Last Friday, I received a direct message on Twitter from county commissioner and mayoral candidate Tami Sawyer. I don't know Sawyer well, but we've met and communicated a few times in recent years. I've always found her to be direct, genuine, and likeable.
Sawyer was asking me for contact information for the CEO of Contemporary Media, the parent company of Memphis magazine and the Memphis Flyer. She was upset about the cover of the September Memphis magazine. I told her that I hadn't seen the magazine but that I knew it was about the mayoral race. She messaged me an image of the cover, which consisted of caricatures by artist Chris Ellis of mayoral candidates Jim Strickland, Willie Herenton, and Sawyer.
"Lord." was my response.
It was horrible. I made a remark that all three candidates looked equally weird, but there was no getting around it: It was an offensive cover. Sawyer's face had been distorted with the sort of stereotypical African-American tropes favored by racist cartoonists of the Jim Crow era. It did not look like her, even as caricature.The firestorm around the cover quickly consumed local social media and from there migrated to articles and columns in the Commercial Appeal and Daily Memphian and coverage by local television stations.
- Shelby County Commissioner Tami Sawyer
The magazine editor initially issued a statement on the publication's website, but it was weak sauce — asking readers to judge the magazine on its progressive history and issuing a more or less "sorry if we offended" apology. The next day, Contemporary Media CEO Anna Traverse issued a full-fledged formal apology, also on the magazine's website. It was entitled "We Failed Memphis" and acknowledged the offensiveness of the cover images and the responsibility of the magazine to do better. Traverse also announced that newsstand copies of the magazine would not be distributed.
Many critics pointed out, correctly, that the Memphis magazine editorial staff is not diverse and that if, say, an African American were on staff, that cover decision might have been questioned and its intrinsic offensiveness pointed out. They are probably right.
We are well aware of the lack of diversity among editorial employees at CMI. Contemporary Media is facing the same issues that are plaguing many print magazines and newspapers around the country. Shrinking revenues have forced publications to reduce staff sizes. It's not a great time for making hires, as much as we'd like to. Some publications have forced out older employees via buyouts and layoffs. It's painful for those employees, but it does open the door to hire a younger and more diverse staff.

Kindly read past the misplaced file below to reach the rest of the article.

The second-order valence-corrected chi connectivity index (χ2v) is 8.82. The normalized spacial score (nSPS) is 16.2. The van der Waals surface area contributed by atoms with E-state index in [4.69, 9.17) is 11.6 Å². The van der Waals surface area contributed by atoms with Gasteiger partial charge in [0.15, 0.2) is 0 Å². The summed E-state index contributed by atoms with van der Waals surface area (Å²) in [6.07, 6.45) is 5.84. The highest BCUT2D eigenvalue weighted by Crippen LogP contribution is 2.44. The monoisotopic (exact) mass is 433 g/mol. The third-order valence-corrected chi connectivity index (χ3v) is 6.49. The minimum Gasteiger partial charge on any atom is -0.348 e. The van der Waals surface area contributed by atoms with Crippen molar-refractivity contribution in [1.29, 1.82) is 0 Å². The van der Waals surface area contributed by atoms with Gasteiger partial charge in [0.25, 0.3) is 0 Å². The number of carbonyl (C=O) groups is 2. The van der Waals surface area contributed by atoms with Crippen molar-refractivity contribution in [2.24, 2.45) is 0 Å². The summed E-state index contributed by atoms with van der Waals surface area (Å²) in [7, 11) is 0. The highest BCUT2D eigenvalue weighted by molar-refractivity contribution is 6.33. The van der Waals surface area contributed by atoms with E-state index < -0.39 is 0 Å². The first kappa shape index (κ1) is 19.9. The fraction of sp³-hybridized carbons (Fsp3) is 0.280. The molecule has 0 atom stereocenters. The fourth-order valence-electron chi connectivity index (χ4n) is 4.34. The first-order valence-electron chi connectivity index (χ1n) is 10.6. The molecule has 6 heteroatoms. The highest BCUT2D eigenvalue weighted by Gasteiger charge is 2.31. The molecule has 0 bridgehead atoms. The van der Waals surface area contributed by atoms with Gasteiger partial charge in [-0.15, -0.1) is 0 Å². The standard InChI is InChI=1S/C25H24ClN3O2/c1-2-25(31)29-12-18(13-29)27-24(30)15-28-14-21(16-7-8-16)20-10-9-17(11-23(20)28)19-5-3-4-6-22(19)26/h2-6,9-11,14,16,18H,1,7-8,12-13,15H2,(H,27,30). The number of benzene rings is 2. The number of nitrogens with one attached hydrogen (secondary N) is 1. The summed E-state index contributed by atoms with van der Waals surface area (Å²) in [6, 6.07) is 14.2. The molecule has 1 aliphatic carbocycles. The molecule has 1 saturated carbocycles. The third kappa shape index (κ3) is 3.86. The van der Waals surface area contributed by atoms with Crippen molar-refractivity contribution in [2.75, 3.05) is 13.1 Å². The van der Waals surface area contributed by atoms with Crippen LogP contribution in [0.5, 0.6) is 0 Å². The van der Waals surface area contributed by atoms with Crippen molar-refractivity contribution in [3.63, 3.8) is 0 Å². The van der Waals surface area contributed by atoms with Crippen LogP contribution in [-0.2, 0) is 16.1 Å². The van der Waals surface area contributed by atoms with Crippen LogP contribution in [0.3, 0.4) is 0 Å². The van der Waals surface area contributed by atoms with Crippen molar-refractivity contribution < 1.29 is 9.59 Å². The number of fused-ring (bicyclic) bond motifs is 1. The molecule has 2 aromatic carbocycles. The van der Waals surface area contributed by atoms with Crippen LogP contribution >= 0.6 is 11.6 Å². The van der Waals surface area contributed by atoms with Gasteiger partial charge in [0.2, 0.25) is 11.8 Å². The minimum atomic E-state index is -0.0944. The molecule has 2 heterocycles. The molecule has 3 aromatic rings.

Contemporary Media has taken a different approach: keeping our staff but, in some cases, reducing their hours. Several editorial staffers have gone to four-days-a-week employment. Other full-time positions have been replaced with permanent part-time jobs, such as those of film editor and music editor. Five years ago, the Flyer had eight full-time editorial employees. Today, we have four — and I'm not one of them. (I voluntarily opted to work four days a week, beginning last January.) That said, the last four people I've hired to write for us (all in the last three years) are Maya Smith, staff reporter; Anthony Sain, Grizzlies beat writer; Andrea Fenise, fashion editor; and Aylen Mercado, monthly columnist. Three are African American; one is Hispanic.
We are aware of the problem and are trying our best to diversify our editorial voice at a time when we aren't making full-time hires. It's a struggle, but we'll get there. The Flyer, for want of a better term, has been "right-sized," consistent with its revenue.
We need to do better, but I'm convinced that under Traverse, who's been our CEO all of 11 weeks, Contemporary Media is headed in the right direction. We are determined to continue to serve this community and do right by our readers — all of them.